Players’ Opinions on Control and Playability of a BCI Game
Brain-computer interface (BCI) games can satisfy our need for competence by providing us with challenges that we should enjoy tackling. However, many BCI games that claim to provide enjoyable challenges fail to do so. Some common fallacies and pitfalls about BCI games play a role in this failure and in this paper we report on a study that we carried out to empirically investigate them. More specifically, we explored (1) active and passive interaction with BCI games, (2) BCI gaming as a skill and (3) playability of a BCI game. We conducted an experiment with 42 participants who played a popular computer game called World of Warcraft using a commercial BCI headset called EPOC. We conducted interviews about the participants’ experiences of the game and ran a phenomenological analysis on their responses. The analysis results showed that (1) the players would like to play a BCI game actively if the BCI controls critical game elements, (2) the technical challenges of BCI cannot motivate the players to play a BCI game and (3) the players’ enjoyment of one-time playing of a BCI game does not imply playability of the game.
KeywordsComputer Game Alpha Rhythm Game Character Pragmatic Quality Relaxation Estimation
Unable to display preview. Download preview PDF.
- 7.George, L., Lotte, F., Abad, R., Lecuyer, A.: Using scalp electrical biosignals to control an object by concentration and relaxation tasks: Design and evaluation. In: 2011 Annual International Conference of the IEEE EMBS, pp. 6299–6302. IEEE, Piscataway (2011)Google Scholar
- 8.Gürkök, H.: Mind the Sheep! User Experience Evaluation & Brain-Computer Interface Games. PhD thesis, University of Twente, Enschede, The Netherlands (2012)Google Scholar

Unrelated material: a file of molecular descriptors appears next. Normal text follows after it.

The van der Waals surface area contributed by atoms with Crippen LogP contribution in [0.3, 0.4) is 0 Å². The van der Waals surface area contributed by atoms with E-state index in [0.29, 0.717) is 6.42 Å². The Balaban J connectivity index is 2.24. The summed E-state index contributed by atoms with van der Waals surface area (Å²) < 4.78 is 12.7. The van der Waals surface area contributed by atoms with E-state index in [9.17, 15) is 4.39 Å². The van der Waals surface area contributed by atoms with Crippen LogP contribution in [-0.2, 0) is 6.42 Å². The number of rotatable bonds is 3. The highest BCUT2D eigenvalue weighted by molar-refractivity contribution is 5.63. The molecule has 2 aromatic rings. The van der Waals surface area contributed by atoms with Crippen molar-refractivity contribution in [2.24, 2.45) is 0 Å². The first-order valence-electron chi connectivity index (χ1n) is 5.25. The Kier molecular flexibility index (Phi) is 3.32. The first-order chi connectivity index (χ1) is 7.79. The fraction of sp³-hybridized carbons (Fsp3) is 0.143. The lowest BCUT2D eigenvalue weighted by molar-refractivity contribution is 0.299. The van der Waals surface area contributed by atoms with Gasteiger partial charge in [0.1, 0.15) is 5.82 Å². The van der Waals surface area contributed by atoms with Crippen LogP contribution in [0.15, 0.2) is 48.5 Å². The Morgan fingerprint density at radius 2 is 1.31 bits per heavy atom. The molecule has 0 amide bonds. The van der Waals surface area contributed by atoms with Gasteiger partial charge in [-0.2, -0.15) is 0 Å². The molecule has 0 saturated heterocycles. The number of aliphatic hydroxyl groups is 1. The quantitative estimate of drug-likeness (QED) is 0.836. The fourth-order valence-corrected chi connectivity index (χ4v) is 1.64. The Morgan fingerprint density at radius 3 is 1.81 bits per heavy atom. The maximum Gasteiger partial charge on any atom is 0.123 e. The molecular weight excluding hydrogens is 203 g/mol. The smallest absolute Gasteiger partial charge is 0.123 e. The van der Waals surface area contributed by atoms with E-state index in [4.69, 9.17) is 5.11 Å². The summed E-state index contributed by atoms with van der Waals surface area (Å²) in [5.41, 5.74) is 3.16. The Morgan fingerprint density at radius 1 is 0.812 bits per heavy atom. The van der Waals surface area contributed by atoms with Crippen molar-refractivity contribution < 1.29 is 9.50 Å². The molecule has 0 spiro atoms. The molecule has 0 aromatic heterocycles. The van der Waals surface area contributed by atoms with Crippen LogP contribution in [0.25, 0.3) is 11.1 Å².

- 10.Sokolowski, R.: Introduction to Phenomenology. Cambridge University Press, Cambridge (2000)Google Scholar
- 11.Nardi, B., Harris, J.: Strangers and friends: Collaborative play in World of Warcraft. In: Proceedings of the 2006 Conference on Computer Supported Cooperative Work, pp. 149–158. ACM, New York (2006)Google Scholar
- 12.Yee, N., Ducheneaut, N., Nelson, L., Likarish, P.: Introverted elves & conscientious gnomes: The expression of personality in World of Warcraft. In: Proceedings of the SIGCHI Conference on Human Factors in Computing Systems, pp. 753–762. ACM, New York (2011)Google Scholar
- 13.Billieux, J., van der Linden, M., Achab, S., Khazaal, Y., Paraskevopoulos, L., Zullino, D., Thorens, G.: Why do you play World of Warcraft? An in-depth exploration of self-reported motivations to play online and in-game behaviours in the virtual world of Azeroth. Computers in Human Behavior 29(1), 103–109 (2013)CrossRefGoogle Scholar
- 15.Scherer, R., Friedrich, E.C.V., Allison, B., Pröll, M., Chung, M., Cheung, W., Rao, R.P.N., Neuper, C.: Non-invasive brain-computer interfaces: Enhanced gaming and robotic control. In: Cabestany, J., Rojas, I., Joya, G. (eds.) IWANN 2011, Part I. LNCS, vol. 6691, pp. 362–369. Springer, Heidelberg (2011)CrossRefGoogle Scholar
- 16.Deuschl, G., Eisen, A. (eds.): Recommendations for the Practice of Clinical Neurophysiology, 2nd edn. Elsevier, Amsterdam (1999)Google Scholar
- 19.Vaughan, T.M., Sellers, E.W., Wolpaw, J.R.: Clinical evaluation of BCIs. In: Brain-Computer Interfaces: Principles and Practice, pp. 325–336. Oxford University Press, New York (2012)Google Scholar
- 22.Tesch, R.: Qualitative Research: Analysis Types and Software Tools. RoutledgeFalmer, London (1990)Google Scholar